Your CV Should Not Be About YOU.....

Posted on Wednesday, June 29, 2016 by Stephen ThompsonNo comments

Your CV Should Not Be About YOU..... 

Does that come as a surprise? Don't worry - you're not alone. Most people also think the opposite, as you probably do at the moment. But you're wrong. Here's why: 

When prospective employers read your CV, they want to know how you will make THEM money, save THEM money, increase THEIR profits or market penetration, reduce THEIR costs or expenses, speed up or streamline THEIR processes, reduce THEIR waste and staff attrition, and so on.

In essence, you need to be playing their favourite radio station “WII FM” – “What’s In It for Me?” 

Get it? It should be all about THEM.

IMPORTANT! You don’t achieve this by trotting out a job description.   This is what most of your competitors for the position will do. That’s why their CVs will hit the circular file very quickly. We don’t want yours to join them… 

You need to think instead about 'Features and Benefits', and the difference between them. 

Let me explain what they are. 

Very simply, features describe what something IS. Benefits describe what that something DOES.  

The English sales trainer and renowned business author Andy Bounds, in his acclaimed book, “The Snowball Effect”, says the following:  “Be Benefits-Based, not Features-Focused”. 

In the context of CV writing, this means that you need to be describing all of your considerable abilities in terms that tell the prospective employer how you will help him or her, or contribute to their organisation. Not WHAT you do, but HOW you do what you do, and what RESULTS you get. 

Think about it.

The employer already knows all the job description stuff; if he or she is advertising for a warehouse operative, for example, it’s a ‘given’ that you will be able to locate inventory or stock, operate a conveyor belt, and pick/pack an order for dispatch. Indeed, they’ve almost certainly listed those attributes on the job advertisement in the first place.

There will be an assumption, therefore, that everybody represented in the mountain of CVs they received will be able to carry out these tasks. Those that can’t (and there are always a huge number of applicants that just apply for anything, regardless of whether they have the necessary skills or experience), will have been discarded on the initial sift.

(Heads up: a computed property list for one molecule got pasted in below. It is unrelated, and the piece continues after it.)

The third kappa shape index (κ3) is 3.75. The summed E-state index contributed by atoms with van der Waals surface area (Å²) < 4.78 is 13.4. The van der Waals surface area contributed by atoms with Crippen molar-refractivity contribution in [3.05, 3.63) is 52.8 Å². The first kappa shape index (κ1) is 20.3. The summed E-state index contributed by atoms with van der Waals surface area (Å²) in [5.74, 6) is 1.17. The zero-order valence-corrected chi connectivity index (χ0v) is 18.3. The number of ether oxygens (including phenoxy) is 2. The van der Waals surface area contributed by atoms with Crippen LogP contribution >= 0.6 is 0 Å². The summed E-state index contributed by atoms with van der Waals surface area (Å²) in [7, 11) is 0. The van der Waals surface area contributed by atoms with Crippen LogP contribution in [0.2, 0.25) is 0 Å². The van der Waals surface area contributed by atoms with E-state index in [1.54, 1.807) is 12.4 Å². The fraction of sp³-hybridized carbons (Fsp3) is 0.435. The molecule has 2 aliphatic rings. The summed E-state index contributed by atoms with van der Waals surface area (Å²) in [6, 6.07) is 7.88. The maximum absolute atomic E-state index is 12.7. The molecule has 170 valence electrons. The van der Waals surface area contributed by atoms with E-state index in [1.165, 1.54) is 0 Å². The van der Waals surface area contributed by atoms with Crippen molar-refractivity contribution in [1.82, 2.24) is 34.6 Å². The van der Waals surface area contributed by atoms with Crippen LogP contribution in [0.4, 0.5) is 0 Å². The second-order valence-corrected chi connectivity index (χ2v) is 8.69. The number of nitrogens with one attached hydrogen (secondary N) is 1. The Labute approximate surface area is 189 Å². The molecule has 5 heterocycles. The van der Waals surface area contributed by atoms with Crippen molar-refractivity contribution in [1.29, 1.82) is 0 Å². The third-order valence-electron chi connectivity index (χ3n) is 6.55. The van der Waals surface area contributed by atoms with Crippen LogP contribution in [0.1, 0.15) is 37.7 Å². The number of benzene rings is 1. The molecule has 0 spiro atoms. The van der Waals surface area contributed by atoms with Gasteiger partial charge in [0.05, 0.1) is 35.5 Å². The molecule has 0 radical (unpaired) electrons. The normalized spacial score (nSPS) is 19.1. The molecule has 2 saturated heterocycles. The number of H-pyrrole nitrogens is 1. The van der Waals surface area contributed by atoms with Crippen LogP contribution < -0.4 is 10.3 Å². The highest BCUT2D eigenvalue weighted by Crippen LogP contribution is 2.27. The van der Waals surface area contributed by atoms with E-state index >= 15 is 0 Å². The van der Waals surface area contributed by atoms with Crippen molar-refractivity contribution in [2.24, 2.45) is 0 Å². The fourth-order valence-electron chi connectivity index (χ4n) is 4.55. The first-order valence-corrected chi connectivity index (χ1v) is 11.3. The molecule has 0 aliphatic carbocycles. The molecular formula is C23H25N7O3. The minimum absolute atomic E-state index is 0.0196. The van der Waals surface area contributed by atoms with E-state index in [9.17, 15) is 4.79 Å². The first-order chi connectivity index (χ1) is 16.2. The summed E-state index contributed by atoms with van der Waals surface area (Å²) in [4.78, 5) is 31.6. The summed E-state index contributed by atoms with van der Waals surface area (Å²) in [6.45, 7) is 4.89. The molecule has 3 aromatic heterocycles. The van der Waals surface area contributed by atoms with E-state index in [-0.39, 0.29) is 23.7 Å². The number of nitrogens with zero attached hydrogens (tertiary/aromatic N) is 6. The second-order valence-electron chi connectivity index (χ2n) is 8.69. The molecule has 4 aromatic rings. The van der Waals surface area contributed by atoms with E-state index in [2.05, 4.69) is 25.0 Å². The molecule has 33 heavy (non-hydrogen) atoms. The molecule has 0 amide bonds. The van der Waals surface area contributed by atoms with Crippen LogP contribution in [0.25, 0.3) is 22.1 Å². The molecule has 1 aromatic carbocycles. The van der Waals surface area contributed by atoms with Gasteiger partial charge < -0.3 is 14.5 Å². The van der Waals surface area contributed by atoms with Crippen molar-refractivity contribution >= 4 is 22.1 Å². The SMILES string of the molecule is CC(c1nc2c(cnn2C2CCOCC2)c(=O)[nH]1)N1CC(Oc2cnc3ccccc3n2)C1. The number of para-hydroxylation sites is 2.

Despite this logical and accepted assumption, the vast majority of applicants will still use up to 80% of the available real estate on their CV to confirm this; listing task-centric information in job description type language that tells the employer nothing new.

So only about 20% of the information will be used to personalise their experience or attempt to convince the employer to interview them.  

Madness. Think of the impact your CV will have if you reverse those numbers and make only 20% of the content task-focused (there is an argument that there must be some of this type of information to let the employer know you have those skills), and use the much larger (80%) proportion to tell them how YOU will use those skills to positively impact THEIR business? 

Do you think that will make a difference?  Of course it will!

It will instantly separate you as a real contender. In other words, put another way, unless you describe the “how” of what you do to achieve those tasks, and quantify any results, then your CV will be almost identical to the next 100 in the pile. Going nowhere. Fast. 

So, going back to our hypothetical warehouse operative vacancy, how about this… 

Instead of stating that you are able to locate inventory or stock, you could say, for example, that you “Identified, sorted, and located 375 mixed products into appropriately barcoded bays, and arranged them in FIF0 (first in first out) order to make it easy for pickers and packers to quickly match them to orders.” 

You should also note two additional elements in this benefits laden statement; the way that ‘action verbs’ (identified, sorted and located) started the sentence, and that the sentence itself was not structured in a narrative style.

In other words, you didn’t turn the sentence into a story, such as “Every morning, after clocking in, I would identify, sort, etc”. You told the employer what they wanted to hear.  For the sake of clarity, let’s treat another skill in the same way. 

Skill: Operate a conveyor belt. [This may be another of the warehouse operative skills that were listed in the job advertisement or vacancy posting].  

Benefit statement:  Moved large cases of goods, using a powered conveyor belt and pallet trucks, in full compliance with the company’s policies and operating procedures, and applicable health and safety legislation.  

Do you understand how we’ve satisfied the requirements of the ad, but enhanced the way we ‘operate a conveyor belt’ by describing how we’ve used it (moved large cases of goods), and also told the employer that we can work safely and follow company procedures?

If every other CV simply mentions or lists that the applicant can operate a conveyor belt, there is absolutely nothing to separate them.  So how will the employer make a choice?  

By contrast your CV will stand out like the proverbial ‘sore thumb’ and immediately push you ahead of the rest.

How much more powerful will your CV be if you describe all of your skills and attributes in this way – and in civilian language?  

I hope you can see the difference between the way the skill is described (i.e. in benefit terms, rather than features) and the way it is actually put onto paper (or, of course, its digital equivalent). 

Construct your whole CV like this and you will instantly push yourself clear of the 'also rans'.   

Article kindly provided by Stephen Thompson at Armed Forces CVs

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